Linlithgow Scottish Country Dance Club
affiliated to The Royal Scottish Country Dance Society

 
 
History

He dances best that dances fast,
And loups at ilka reesing o’t,
And claps his hands free'hough to hough’,
And furls about the freezings o’t.”


Alexander Ross (1699-1784)


With the knowledge that the cost of the advertisement was coming from my own pocket, its wording no doubt pandered to brevity. Yet, over 20 souls turned up to the meeting in the ground-floor room in the Burgh Halls to declare their commitment to the formation of a Scottish Country Dance Club in Linlithgow. Office-bearers were appointed, Chalmers Hall was hired, an old record player en-route to a charity shop was given a polish and attics were scoured for 78s irrespective of condition. The Club was in business. I have one positive recollection of these early days, and that was that we were determined to establish a social dancing club and anyone referring to the Club as a class was swiftly corrected.

Of course there were new dances to be walked through and learned. But much onus was put on individuals to learn the dances so that the maximum amount of time could be spent doing what we were there for, to dance and enjoy ourselves. The fact that the membership quickly trebled, and we could afford live music once a month in a very short time, suggested we were not wrong in our approach.
Looking back over the years one inevitably thinks fondly of individuals and incidents. The first Hogmany Jig, the Burns Supper, the first Ball, the night when the Lancers went down like a lead balloon.

I remember the night Margo Powers, who so beautifully at that time led out the Edinburgh Branch Demonstration Team, came to Linlithgow at my request to give us a few dancing hints. Margo insisted on everyone starting with plies to get their legs supple. I can still hear the moans and groans uttered by the older members. The gentleman in me has long erased the memory of the thighs that were on display.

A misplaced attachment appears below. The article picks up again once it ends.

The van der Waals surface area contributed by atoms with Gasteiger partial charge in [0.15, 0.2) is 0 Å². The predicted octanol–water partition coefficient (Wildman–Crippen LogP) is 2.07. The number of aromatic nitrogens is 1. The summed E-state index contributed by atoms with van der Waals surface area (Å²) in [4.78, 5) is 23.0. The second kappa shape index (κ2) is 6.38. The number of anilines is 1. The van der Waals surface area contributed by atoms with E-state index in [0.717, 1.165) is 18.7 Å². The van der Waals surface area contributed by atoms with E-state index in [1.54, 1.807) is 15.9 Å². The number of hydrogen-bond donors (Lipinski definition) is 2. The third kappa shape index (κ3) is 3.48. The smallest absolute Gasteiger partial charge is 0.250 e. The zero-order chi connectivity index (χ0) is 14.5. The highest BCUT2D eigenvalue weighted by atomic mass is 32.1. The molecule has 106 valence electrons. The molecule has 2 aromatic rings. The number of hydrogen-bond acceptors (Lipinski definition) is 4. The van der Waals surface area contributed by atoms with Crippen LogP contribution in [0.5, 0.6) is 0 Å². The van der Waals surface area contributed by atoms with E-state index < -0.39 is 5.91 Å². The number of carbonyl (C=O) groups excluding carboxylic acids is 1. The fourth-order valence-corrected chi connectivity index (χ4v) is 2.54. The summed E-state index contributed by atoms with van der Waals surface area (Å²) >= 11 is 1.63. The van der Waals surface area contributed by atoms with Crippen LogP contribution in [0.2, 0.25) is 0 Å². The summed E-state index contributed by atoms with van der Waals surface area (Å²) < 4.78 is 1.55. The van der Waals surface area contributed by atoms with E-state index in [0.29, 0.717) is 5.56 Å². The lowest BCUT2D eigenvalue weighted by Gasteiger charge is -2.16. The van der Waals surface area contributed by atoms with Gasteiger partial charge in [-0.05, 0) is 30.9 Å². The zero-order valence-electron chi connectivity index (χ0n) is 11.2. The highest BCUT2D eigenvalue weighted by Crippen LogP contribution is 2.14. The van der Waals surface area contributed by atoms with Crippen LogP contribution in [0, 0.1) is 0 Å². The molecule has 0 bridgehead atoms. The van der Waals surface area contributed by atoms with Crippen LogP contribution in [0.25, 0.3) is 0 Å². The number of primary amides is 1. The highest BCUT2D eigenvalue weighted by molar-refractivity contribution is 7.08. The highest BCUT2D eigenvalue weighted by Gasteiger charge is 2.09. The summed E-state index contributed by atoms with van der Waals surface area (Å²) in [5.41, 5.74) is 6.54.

So the memories come flooding back; Christmas parties, having the temerity to demonstrate dances in Edinburgh, John Carswell’s magic choreography of “Doon the Watter”, (not to mention his own elegant dancing), the making of friendships with people who journeyed from and beyond Edinburgh, Airdrie and Kirkcaldy to attend our dances. And especially, the building of the Club’s reputation as a warm friendly place where strangers are welcomed.  And of course, I remember too, that the music group Quern which occupies so much of my time, was formed by five members of the Club while chatting over their tea one Friday night and the Club provided Quern’s first engagements.

I have always regarded it as a shared tribute to the Club when John Bowie Dickson, creator of such marvellous dances as ‘Luckenbooth Brooch’ and ‘Wind on Loch Fyne’ dedicated his dance ‘The Quern’ to my wife and I at a Club function in the Burgh Halls in 1990. He was tremendously impressed by what the Club had achieved in the short space of 10 years.

Wallace Lockhart Founder member and first President (extract from the Club’s book produced in 1998)

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for poems about the club
 
Last updated: June 2, 2015